Ever feel like a clumsy juggler when trying to keep all the elements of a story going? With so many balls in the air, you lose track of which one to catch next or where to throw it once you do. You wonder how anyone manages to write a novel without resembling a cartoon character with steam coming out the ears.
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Maybe you know an author with the effortless ability to weave plot, characters, setting, dialogue and narrative into a seamless tapestry. This intuitive writer must have received a double portion of talent.
That might be true, or something else could be at play.
Become an Intuitive Writer
I’m writing this post after being asked how I manage to create such intimate characters. I had to think about that because a lot of the techniques I use are instinctive. Lately, it’s been borne in on me that other writers don’t always write this way. And that started me wondering if intuitive writing is simply a function of talent or something that can be trained.
At the time, I happened to be reading Myself When Young by Daphne du Maurier, the autobiography of an author with writing so creative it could only have come straight from the soul. Since reading Jamaica Inn, I’ve tried to find out whatever I can about the author in the hope of gleaning something from this master of the craft for my own writing.
Two things stood out to me from Daphne du Maurier’s description of her early life, factors that helped form her into an intuitive author.
The first is that she grew up in an environment that supported creativity. Daphne’s father was acclaimed actor Gerald du Maurier, who played the original Captain Hook in Peter Pan, or The Boy Who Wouldn’t Grow Up, the stage play by J. M. Barre, and her grandfather, George du Maurier, was both an artist and the author who created the memorable character of Svengali in his novel, Trilby. Daphne and her two sisters were allowed, even encouraged, to make-believe, and they often portrayed characters from the books they read.
Daphne read incessantly, the second compelling fact I learned about her. I went back through Myself When Young and wrote down every book or play she mentioned having read. I counted 64 titles, but the list is much longer. Daphne sometimes named her favorite authors without listing all the titles she read.)
Daphne du Maurier didn’t read fluff, and I suspect this was an integral part of her becoming an excellent author, herself. Her reading list includes:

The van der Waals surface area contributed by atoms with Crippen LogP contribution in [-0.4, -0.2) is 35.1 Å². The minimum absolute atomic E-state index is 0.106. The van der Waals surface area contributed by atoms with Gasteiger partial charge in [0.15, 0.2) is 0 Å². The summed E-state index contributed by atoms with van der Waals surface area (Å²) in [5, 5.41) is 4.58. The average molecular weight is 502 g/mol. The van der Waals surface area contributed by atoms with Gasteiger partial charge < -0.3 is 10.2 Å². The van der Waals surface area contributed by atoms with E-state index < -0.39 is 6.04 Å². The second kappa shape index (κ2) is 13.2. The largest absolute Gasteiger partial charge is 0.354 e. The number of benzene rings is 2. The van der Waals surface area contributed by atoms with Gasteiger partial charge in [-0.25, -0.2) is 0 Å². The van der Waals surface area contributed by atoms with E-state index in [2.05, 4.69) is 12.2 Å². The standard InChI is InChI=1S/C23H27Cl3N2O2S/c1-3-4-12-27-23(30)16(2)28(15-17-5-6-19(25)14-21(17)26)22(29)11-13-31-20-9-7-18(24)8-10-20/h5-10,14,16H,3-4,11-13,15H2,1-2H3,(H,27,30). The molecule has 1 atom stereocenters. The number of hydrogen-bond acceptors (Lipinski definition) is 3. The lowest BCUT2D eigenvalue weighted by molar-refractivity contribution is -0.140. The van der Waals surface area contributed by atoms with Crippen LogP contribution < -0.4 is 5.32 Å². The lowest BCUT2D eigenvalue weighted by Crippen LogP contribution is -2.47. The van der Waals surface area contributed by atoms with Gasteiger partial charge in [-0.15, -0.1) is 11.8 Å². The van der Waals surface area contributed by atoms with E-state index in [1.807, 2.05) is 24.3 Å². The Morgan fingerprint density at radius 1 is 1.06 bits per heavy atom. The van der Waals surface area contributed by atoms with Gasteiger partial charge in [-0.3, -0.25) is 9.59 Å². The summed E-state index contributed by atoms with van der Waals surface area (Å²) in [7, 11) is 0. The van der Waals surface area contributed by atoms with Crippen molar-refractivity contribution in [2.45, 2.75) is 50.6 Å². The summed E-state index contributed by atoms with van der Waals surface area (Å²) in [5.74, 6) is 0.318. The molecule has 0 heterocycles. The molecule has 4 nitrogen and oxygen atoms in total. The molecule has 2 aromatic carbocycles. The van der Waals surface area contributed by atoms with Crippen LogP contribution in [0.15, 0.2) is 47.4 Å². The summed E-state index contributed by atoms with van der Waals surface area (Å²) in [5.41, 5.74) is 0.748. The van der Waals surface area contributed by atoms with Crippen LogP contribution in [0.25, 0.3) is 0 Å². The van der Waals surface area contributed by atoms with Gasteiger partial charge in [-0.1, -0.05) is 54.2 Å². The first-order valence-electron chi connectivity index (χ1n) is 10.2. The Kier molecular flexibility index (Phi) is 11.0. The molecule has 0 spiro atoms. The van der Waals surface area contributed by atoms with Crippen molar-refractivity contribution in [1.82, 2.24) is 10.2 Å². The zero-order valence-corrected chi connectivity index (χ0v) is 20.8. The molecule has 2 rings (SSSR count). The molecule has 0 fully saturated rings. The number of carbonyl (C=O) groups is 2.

- Treasure Island by Robert Louis Stevenson
- Tales from Shakespeare by Charles Lamb and Mary Lamb
- Little Women by Louisa May Alcott
- Nicholas Nickleby by Charles Dickens
- Bleak House by Charles Dickens
- Hamlet by William Shakespeare
- The Mill on the Floss by George Eliot
- The Wreckers by Iain Lawrence
- The Strange Case of Dr. Jekyll and Mr. Hyde by Robert Louis Stevenson
- The History of Rasselas, Prince of Abissinia by Samuel Johnson
- The Forsyte Saga by John Galsworthy
Authors mentioned as favorites include:
- William Makepeace Thackeray
- Sir Walter Scott
- Charles Dickens
- John Galsworthy
- Katherine Mansfield
- Lord Byron
- Oscar Wilde
- Guy de Maupassant
- Anatole France
In Daphne’s life story, I saw parallels to my own early reading obsession and penchant for make-believe. (I even spent time on theatrical stages.) Other writers have mentioned being avid readers and engaging in creative play as well. I believe these two activities lay the groundwork for becoming an intuitive writer.
Reading well-written books while growing up taught me how to tell a story. Without consciously studying, I internalized best practices in plotting, pacing , dialogue, description, characterization, and other story elements. (I should mention here that I did also study the writing craft more formally, as well.)
Creative play sparks the imagination and nurtures creativity. This fills the same well we draw from when we write. Watching movies sparks creativity for some writers as they enter the story world and identify with the protagonist. This is a form of make-believe.
My conclusion, from all this analysis, is that becoming an intuitive writer calls for avid reading and creative play. I can’t think of a happier lifestyle, can you?
What are your thoughts on this method of becoming an intuitive writer?